[2]One of the clubs is at Robina on the Gold Coast. The respondent became a member there last December. He is a self-employed fitness instructor. On 21 February 2012, the applicant saw fit to terminate his membership, upon the basis of what it said was his improper behaviour towards some of the staff employed at Robina. He denied (and continues to deny) that conduct. A dispute thereby arose as to the validity of the termination of his membership. The respondent went to the Robina premises and protested that termination.

[3]The parties agreed to settle that dispute, by documents which they signed on 29 March 2012. The termination of the membership was confirmed by that agreement. The respondent received a payment of $1,500 together with some gymnasium equipment for his use in his business. And he promised not to engage in any ‘conduct’ as widely defined in the deed of settlement. I will discuss the terms of that deed, but in summary, the respondent undertook not to say or write anything to anyone about the applicant, the Robina premises or any other premises within the applicant’s network and not to contact any staff member, instructor, member or any other person associated with those places. There was no limitation on the duration of that restraint.

[4]The applicant’s case is that the respondent has breached and threatens to breach those provisions of the deed and that it should have a permanent injunction in the same extensive terms. The respondent says that he is relieved from performance of the deed, by the applicant’s own breaches of it.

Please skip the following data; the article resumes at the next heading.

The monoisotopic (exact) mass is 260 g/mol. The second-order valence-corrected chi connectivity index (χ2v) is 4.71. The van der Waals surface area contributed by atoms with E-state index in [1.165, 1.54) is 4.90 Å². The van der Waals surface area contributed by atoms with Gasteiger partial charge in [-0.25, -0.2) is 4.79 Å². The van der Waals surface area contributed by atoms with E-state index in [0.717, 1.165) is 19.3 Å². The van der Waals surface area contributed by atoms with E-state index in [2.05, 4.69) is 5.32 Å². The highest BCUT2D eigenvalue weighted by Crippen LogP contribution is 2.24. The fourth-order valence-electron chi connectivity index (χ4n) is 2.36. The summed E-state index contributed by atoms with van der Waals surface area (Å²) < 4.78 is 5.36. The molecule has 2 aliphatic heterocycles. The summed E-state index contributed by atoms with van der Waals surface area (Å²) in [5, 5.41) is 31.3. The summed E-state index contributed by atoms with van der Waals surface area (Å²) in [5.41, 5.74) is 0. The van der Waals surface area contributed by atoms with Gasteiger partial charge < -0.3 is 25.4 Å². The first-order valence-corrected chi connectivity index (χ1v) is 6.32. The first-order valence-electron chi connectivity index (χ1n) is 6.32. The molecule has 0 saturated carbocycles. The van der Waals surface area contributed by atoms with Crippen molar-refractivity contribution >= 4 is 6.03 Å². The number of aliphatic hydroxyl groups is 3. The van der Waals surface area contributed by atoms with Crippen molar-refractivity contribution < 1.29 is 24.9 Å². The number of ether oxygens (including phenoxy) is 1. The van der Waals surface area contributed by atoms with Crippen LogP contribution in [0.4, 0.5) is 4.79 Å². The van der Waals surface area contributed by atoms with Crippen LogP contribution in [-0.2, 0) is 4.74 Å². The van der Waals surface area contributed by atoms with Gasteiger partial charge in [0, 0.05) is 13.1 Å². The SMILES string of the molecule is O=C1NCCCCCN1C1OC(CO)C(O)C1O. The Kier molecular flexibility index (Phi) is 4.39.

[5]The parties signed two documents on 29 March. In addition to the deed of settlement, they signed a one page document, addressed to ‘Members and Staff Fitness First Robina’, which was described by the applicant’s solicitors, when sending it to the respondent, as a letter of acknowledgement. The respondent says that this document forms part of the contract made by the parties on that day. That is disputed by the applicant. In order to determine the effect of this letter of acknowledgement, it is necessary to say something of the preceding events.

[6]On 1 March, the applicant’s solicitors wrote to the respondent, complaining that the respondent had been distributing ‘flyers’ in an attempt to cause the applicant damage, had been harassing patrons in or around the Robina premises and had emailed employees of the applicant (or perhaps employees of the Robina business) threatening to continue his campaign to cause the applicant damage. The letter called upon the respondent to discontinue that conduct immediately. It also informed him that the applicant intended to display a certain document at the Robina premises and to distribute it to ‘employees, patrons and individuals affected by your continuing conduct’.